Coronavirus in the UK: Northern Ireland extends lockdown to March

Stormont First Minister Arlene Foster (Photo by Charles McQuillan/Getty Images).Stormont First Minister Arlene Foster (Photo by Charles McQuillan/Getty Images).
Stormont First Minister Arlene Foster (Photo by Charles McQuillan/Getty Images).
Northern Ireland's coronavirus lockdown restrictions will be extended to March 5 after Stormont health minister Robin Swann proposed the step to help drive down case numbers.

Ministerial colleagues at the Executive in Belfast agreed the move and there are suggestions the curbs could ultimately continue until Easter.

An extended lockdown began in Northern Ireland after Christmas which included closing non-essential retailers, keeping schools shut to most pupils and encouraging employees to work from home.

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Family gatherings are also prohibited and police enforcement has been stepped up.

Talking about extending the lockdown till March, Stormont First Minister Arlene Foster said: "Following a detailed outline from health highlighting continuing pressures on hospitals and intensive care units and the emergence of highly-transmissible variants the Executive has agreed that the restrictions will be extended for four weeks."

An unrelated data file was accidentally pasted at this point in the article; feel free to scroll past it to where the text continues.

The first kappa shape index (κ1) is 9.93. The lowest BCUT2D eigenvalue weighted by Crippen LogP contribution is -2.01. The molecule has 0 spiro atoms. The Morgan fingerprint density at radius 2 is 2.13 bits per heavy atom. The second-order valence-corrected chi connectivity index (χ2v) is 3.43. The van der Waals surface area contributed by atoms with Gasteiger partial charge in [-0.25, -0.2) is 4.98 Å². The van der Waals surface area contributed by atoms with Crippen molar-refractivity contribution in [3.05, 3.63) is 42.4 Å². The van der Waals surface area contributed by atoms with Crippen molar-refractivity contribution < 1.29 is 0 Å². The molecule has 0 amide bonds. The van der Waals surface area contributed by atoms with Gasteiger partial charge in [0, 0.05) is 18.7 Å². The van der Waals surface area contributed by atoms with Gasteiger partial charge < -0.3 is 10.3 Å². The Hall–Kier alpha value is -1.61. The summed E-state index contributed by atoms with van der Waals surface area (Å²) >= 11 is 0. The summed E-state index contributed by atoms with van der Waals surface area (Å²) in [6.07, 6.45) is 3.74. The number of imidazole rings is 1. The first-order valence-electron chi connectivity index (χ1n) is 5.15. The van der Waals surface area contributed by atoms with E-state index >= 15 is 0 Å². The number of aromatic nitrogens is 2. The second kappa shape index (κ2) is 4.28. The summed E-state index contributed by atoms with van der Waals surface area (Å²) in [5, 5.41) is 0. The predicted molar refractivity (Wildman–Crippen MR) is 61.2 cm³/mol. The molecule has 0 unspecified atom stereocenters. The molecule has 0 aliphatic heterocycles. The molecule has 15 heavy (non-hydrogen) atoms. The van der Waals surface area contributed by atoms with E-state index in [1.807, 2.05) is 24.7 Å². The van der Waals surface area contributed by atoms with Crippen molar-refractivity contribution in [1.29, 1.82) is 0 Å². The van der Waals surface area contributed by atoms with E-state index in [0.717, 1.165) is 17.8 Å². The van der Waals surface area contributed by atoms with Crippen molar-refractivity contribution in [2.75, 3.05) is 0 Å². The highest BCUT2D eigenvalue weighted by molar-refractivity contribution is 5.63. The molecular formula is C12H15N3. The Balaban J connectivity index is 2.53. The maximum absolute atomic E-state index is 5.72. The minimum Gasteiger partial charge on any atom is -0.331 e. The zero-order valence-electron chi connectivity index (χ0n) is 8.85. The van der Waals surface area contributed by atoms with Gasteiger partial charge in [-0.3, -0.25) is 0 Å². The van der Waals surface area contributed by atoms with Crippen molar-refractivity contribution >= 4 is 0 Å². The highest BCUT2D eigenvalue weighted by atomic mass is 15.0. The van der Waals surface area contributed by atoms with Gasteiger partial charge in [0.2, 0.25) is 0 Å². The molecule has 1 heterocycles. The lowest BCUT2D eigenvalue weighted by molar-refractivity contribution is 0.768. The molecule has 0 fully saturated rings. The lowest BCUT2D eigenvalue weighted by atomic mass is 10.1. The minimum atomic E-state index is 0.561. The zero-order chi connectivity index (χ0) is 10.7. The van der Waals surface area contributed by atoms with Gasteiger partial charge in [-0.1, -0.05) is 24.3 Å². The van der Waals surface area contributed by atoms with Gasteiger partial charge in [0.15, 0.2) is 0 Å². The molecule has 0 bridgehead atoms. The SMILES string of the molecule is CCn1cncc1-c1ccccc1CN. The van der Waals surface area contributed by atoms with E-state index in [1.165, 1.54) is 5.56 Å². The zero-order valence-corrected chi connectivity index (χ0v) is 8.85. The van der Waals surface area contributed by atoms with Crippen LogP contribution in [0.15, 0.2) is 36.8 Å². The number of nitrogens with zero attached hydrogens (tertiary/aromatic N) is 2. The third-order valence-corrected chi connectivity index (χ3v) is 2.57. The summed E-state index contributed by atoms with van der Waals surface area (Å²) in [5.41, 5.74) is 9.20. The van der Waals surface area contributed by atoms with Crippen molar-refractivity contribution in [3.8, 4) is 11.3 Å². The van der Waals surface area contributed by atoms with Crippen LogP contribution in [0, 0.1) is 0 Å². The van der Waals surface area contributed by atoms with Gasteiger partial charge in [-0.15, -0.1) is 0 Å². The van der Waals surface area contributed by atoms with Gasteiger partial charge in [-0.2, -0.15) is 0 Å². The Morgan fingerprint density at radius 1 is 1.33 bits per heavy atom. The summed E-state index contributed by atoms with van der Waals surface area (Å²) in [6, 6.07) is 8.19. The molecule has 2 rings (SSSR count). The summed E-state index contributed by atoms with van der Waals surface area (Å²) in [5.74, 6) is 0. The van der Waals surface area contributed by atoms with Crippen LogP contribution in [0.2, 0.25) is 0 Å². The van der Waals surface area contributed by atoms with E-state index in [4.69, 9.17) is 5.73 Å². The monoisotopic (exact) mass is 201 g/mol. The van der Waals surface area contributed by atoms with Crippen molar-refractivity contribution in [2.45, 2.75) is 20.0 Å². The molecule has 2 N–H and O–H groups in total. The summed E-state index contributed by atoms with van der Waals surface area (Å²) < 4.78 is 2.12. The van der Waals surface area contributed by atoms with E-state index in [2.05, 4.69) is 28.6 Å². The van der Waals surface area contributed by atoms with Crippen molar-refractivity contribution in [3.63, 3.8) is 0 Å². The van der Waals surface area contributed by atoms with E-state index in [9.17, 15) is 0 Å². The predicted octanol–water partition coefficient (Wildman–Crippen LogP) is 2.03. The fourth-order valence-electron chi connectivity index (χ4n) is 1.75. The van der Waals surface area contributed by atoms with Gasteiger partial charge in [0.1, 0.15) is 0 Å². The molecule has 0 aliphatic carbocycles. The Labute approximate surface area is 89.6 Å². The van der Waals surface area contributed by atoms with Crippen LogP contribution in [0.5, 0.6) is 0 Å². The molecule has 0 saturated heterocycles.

The dramatic rise of new case numbers have began to ease off in the country, however, struggling hospitals are expected to face even greater pressures by this weekend due to the lag between infection and serious illness developing.

A further 21 people who tested positive for Covid-19 in Northern Ireland have died.

Another 732 new cases of the virus have been detected, according to the Department of Health on Thursday.

There are 806 Covid-positive patients in hospitals, with 70 in intensive care.

Deputy First Minister Michelle O'Neill said it was a difficult decision to prolong the curbs, which will be reviewed next month.

"It has been a long and hard road for all.

"There is no doubt that there are better days ahead but we need to keep working together right now to save lives and protect the health service."

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She acknowledged people were worrying about what the lengthy restrictions would mean for their businesses and families.

"We know that we are asking a lot of everyone, we will do everything we can to make sure you are supported during this time."

Mrs Foster said they would only keep the restrictions in place as long as they were strictly necessary.

She said the public would be disappointed but not surprised as they could see the pressure hospitals were under.

Ministers are to review the measures on February 18.

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